Tag Archives: Paul Giamatti

Not at Home, Not Quite Alone

The Holdovers

by George Wolf

It’s the holiday season! The time of peace, joy, and goodwill!

Or…conflict, resentment, and spite.

Director Alexander Payne serves up plenty from group B in The Holdovers, a period comedy that also finds time to unwrap some warmth and understanding.

It is December 1970, and most of the boys at New England’s Barton boarding school are heading home for the two-week Christmas break. Circumstance has left five “holdovers” behind, where they will endure the disciplined regimen of Mr. Paul Hunham (Paul Giamatti), a bitter history teacher who delights in the misery of his rich, entitled students.

But through an additionally cruel twist of fate for the angry, young Angus Tully (newcomer Dominic Sessa), the four other left behinds get sprung, leaving Angus alone with the cantankerous teacher the boys have nicknamed “Walleye.”

Well they’re not quite alone. Kitchen manager Mary Lamb (Da’Vine Joy Randolph) is on campus, too. Mary’s still mourning the loss of her son Curtis in Vietnam, and she has no room in her heart of festive merrymaking.

Giamatti is perfection as a man who seems to have forged a comfortable “hate-hate” relationship with life. Sessa impresses in his screen debut, giving depth to the rebellion that has brought Angus multiple expulsions from multiple schools. And Randolph brings plenty of weary humanity, crafting Mary as a heartbroken woman still trying to understand why her Curtis was deemed more expendable than these rich white boys who are preparing for college instead of war.

And as Mr. Hunham tells Angus that we “must begin in the past to understand the present,” David Hemingson’s script sends the three unlikely friends off on a “field trip.” The adventure will reveal how their respective pasts have shaped them, and how they may have more in common than they knew.

There are areas of contrivance that recall Hemingson’s extensive TV resume, but Payne (Nebraska, Sideways, The Descendants) grounds it all with a comfortable restraint that allows the actors and some terrific production design to work authentic moments of magic and laughter..

We all have a story. Life can be unfair, and most of us are struggling with something. Be kind.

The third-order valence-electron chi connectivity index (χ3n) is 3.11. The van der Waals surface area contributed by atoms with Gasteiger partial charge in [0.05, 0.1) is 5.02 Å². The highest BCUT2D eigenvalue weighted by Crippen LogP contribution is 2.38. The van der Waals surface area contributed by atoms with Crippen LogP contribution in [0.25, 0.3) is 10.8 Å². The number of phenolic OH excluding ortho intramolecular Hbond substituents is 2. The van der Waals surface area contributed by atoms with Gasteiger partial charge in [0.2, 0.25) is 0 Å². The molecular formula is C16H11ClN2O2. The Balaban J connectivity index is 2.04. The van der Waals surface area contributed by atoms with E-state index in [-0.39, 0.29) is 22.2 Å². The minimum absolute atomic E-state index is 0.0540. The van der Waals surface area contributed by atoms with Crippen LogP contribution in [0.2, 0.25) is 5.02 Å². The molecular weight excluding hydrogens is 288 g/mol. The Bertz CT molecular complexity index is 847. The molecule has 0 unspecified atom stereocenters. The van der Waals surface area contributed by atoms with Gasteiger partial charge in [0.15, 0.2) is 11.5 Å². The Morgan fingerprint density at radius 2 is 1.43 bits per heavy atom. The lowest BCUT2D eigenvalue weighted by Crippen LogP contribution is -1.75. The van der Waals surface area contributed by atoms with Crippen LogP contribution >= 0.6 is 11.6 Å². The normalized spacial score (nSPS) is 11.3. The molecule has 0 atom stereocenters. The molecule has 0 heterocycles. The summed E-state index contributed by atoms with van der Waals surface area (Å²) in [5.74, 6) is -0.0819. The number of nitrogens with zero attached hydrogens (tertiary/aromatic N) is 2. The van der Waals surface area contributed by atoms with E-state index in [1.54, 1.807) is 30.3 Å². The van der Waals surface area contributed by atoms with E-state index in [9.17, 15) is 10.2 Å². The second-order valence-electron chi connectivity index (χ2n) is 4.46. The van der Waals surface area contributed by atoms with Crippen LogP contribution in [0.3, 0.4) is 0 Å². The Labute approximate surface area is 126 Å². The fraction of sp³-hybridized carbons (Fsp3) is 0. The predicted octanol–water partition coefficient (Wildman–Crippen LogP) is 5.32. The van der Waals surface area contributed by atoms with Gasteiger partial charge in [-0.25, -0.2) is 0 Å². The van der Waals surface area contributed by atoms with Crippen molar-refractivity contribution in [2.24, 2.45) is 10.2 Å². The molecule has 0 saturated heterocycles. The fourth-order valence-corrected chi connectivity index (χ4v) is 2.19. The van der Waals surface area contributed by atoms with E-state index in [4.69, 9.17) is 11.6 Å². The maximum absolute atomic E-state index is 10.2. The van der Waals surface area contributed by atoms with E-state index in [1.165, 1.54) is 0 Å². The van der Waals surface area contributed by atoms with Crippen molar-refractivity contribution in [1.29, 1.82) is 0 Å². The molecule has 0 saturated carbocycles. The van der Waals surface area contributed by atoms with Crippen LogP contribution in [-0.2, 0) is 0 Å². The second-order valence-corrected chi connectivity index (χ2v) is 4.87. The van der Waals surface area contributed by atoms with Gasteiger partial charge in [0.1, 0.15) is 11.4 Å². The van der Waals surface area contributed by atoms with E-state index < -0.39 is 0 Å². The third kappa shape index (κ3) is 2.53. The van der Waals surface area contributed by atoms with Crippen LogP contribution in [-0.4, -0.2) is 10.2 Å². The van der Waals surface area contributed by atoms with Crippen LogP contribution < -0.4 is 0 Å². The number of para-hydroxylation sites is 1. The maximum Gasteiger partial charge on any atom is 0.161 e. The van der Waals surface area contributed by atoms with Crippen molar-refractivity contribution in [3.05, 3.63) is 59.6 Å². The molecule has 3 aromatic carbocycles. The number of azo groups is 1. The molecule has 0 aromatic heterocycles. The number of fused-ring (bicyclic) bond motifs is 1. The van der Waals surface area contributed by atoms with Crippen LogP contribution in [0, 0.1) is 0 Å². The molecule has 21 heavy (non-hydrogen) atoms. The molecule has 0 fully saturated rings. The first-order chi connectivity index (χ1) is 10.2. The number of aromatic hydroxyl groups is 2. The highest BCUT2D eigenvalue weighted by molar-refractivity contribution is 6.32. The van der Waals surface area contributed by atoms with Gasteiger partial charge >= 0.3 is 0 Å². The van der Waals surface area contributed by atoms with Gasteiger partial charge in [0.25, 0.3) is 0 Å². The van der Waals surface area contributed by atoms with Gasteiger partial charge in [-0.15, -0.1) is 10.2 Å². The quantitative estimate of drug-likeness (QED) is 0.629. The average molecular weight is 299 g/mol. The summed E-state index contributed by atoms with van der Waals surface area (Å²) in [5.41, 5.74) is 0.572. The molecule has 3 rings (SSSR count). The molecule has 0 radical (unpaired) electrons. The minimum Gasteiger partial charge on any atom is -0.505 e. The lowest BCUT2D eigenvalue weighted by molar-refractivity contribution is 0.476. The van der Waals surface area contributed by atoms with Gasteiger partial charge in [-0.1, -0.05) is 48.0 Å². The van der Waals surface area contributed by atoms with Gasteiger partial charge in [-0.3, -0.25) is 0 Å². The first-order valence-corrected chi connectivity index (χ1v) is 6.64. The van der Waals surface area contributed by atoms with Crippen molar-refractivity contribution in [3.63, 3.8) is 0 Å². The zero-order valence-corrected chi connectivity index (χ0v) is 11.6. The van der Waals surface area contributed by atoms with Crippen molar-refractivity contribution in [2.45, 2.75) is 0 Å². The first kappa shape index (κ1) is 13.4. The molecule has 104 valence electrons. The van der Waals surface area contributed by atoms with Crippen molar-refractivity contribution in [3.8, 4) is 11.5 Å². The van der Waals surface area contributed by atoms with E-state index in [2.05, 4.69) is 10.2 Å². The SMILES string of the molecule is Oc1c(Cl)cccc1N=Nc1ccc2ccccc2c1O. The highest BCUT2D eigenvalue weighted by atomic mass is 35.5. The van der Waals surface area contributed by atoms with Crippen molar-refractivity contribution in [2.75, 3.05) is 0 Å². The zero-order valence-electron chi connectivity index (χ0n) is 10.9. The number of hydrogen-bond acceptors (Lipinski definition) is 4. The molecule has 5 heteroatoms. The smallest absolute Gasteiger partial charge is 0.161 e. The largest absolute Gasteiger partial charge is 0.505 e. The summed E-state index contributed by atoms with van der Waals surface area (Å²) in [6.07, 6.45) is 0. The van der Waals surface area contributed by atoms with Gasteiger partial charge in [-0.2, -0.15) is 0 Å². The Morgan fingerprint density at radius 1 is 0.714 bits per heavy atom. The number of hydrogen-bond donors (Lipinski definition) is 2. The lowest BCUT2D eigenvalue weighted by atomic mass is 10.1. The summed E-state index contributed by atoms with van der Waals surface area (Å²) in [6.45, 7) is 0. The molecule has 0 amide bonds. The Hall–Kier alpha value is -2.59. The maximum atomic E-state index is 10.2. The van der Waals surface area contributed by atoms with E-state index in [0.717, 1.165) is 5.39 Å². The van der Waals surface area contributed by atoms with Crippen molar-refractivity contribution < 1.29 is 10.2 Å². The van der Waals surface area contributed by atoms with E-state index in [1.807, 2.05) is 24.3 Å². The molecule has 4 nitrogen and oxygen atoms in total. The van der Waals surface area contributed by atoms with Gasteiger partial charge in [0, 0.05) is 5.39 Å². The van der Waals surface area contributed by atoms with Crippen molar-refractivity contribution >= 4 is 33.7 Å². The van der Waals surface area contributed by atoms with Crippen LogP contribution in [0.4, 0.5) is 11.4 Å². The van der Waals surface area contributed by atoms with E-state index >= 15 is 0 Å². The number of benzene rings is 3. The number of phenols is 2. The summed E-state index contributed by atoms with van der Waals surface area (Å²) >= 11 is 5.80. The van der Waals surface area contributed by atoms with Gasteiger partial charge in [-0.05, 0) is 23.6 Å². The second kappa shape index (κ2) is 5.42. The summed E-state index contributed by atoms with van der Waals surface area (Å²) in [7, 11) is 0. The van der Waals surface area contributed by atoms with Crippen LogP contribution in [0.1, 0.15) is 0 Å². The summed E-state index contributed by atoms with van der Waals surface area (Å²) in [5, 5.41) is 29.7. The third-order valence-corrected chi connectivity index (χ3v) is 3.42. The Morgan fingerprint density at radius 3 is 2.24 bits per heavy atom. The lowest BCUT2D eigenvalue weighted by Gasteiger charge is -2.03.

Those are lessons that seem to resonate a little deeper this time of year, which means now is the perfect time to accept an invitation from The Holdovers.

Take Me Out to the Spy Game

The Catcher Was a Spy

by George Wolf

The Catcher Was a Spy features a surprisingly impressive lead performance from Paul Rudd. It’s not his talent that surprises, but rather the role as enigmatic baseball player turned wartime spy.

This isn’t what we’ve come to expect from the always welcome Rudd, which makes him that much more appealing for branching out.

Dammit, Rudd, you likable rogue!

He stars as true life legend Moe Berg, who spent fifteen years as a Major Leaguer in the years before WWII. Though never a superstar, he was a well-respected and durable catcher with many other talents that proved useful.

A Princeton grad with multiple degrees, Berg spoke several languages and was fiercely private. With his playing career over and a war raging, Berg’s intellect, discretion and communication skills were valued at the O.S.S., where he was trained as a spy and tasked with assassinating the German physicist (Mark Strong) getting dangerously close to developing a nuclear bomb.


Director Ben Lewin (The Sessions) fills his throwback yarn with the requisite newsreel voiceovers and shadowy set pieces for a satisfactory spy thriller, but makes more of a mark through the intimate workings of Rudd and the supporting cast.

We’re told Berg is an enigma, but Rudd makes us feel it. From his blunt honesty to his sexual history, Berg’s nature always seems a bit out of step with the crowd, and Rudd provides the humanity to get us on his side while he stokes our curiosity.